Whether you are a fan of social media and think it’s the best thing since sliced bread, or you preferred life before the plethora of instant online news, gossip and interaction, social media is here to stay.
It’s testament to the sheer power of social media platforms that key ‘brands’ and global announcements now prefer to break their news via these online platforms. You only have to recall the decision by the Duke and Duchess of Cambridge to ‘go public’ on their pending new arrival (and third in line to the British throne) before news leaked out of Kate’s pregnancy via the internet. Subsequently they took the decision to simultaneously announce the arrival of ‘The Prince of Cambridge’ via social channels alongside the traditional notice on the gates of Buckingham Palace. At its peak, Twitter reported over 25,000 tweets per minute following the royal baby’s birth!
There was also the breaking news of the tragedy surrounding this years’ Boston Marathon, which broke worldwide on Twitter, with marathon organisers and even the police department providing constant updates via their social media channels. And when Andy Murray finally converted his fourth heart-stopping championship point to win Wimbledon this month, it seemed like the whole nation took to Twitter to send messages of congratulations….and relief!
Gone are the days when news can be carefully controlled and timed to perfection. No matter how precisely planned any communication announcement may be, once the news hits the social network sites, news not only becomes public, but there can also be an immediate loss of control. Carefully orchestrated corporate messages and communications objectives can be instantly overridden by a barrage of public interaction and comments that can hinder your communications objectives.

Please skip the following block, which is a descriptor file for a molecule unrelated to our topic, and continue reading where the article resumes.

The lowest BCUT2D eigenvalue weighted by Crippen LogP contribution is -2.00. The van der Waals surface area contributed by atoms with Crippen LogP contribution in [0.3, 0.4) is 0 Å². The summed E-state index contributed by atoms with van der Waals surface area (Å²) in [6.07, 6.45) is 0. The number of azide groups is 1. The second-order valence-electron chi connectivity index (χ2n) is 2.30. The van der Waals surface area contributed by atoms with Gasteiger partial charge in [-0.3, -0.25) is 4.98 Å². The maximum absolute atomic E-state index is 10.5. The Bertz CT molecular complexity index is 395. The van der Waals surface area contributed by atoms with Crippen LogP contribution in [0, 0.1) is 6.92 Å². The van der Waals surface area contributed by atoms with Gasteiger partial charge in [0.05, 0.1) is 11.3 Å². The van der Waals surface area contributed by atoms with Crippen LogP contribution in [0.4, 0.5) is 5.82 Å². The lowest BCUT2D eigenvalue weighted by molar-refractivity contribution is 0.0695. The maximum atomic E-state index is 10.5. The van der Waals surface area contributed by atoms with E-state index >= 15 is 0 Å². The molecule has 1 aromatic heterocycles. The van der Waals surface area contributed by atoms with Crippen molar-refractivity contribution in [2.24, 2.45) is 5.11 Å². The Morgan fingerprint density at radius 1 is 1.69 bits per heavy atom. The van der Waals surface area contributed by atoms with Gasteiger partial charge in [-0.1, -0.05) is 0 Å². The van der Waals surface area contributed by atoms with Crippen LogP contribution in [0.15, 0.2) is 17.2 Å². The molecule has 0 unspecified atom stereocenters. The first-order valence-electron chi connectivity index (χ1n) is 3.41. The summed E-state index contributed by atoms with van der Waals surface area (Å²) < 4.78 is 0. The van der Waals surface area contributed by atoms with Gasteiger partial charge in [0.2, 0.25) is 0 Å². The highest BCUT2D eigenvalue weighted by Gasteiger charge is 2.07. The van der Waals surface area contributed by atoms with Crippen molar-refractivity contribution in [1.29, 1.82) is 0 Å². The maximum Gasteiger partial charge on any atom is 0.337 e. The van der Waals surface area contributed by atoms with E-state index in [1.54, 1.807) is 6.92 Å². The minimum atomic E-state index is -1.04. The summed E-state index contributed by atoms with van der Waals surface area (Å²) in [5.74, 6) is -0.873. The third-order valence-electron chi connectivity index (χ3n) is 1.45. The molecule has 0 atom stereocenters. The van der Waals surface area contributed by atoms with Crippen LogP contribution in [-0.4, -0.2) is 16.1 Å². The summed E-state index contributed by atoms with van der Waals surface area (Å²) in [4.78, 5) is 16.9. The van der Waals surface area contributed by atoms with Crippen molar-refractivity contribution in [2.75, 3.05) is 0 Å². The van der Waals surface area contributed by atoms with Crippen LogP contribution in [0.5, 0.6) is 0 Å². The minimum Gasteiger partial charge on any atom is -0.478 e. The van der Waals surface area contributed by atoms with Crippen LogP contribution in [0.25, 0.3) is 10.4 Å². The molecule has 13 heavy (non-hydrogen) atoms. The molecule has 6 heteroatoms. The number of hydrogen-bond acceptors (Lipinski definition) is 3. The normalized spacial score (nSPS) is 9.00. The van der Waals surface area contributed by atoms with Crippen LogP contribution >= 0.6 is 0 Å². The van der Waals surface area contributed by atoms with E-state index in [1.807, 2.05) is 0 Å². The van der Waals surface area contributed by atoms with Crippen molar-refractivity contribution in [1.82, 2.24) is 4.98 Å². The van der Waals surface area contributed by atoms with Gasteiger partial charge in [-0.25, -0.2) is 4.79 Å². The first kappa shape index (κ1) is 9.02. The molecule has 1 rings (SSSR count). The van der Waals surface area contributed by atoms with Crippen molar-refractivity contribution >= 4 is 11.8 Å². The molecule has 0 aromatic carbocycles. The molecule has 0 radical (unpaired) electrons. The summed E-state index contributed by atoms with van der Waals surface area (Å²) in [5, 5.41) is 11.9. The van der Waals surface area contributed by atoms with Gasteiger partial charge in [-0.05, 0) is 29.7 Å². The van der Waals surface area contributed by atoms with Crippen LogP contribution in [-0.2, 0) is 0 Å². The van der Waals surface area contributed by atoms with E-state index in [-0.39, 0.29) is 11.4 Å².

It’s not all doom and gloom though. While some communicators may see social media as a potential threat, if you are well prepared, and have a strategy for reacting to the various scenarios that could present themselves, you can really exploit social media to your advantage, spreading your messages much further than was ever possible before, to generate maximum exposure in the least amount of time.
Add to this the opportunity to interact with your audience and you can really achieve some outstanding results. There are now many examples of how a strong, clever response can turn the opinions of even the most hard-nosed critic into a supporter.
Speed really is of the essence in this online digital age with response times shrinking to a matter of minutes. However, there are some principles that don’t change and the old adage of ‘be prepared’ has never been so relevant. Key messages are still vital, as is the need to brief spokespeople and have a clear communications procedure. With so many outlets now available, it is essential that everyone in the chain knows their place, understands their responsibilities and are well versed on the corporate messages.
It is therefore more important than ever before that business are prepared and have their communications strategy in place before it is needed, because when the time comes, time is something you won’t have a lot of.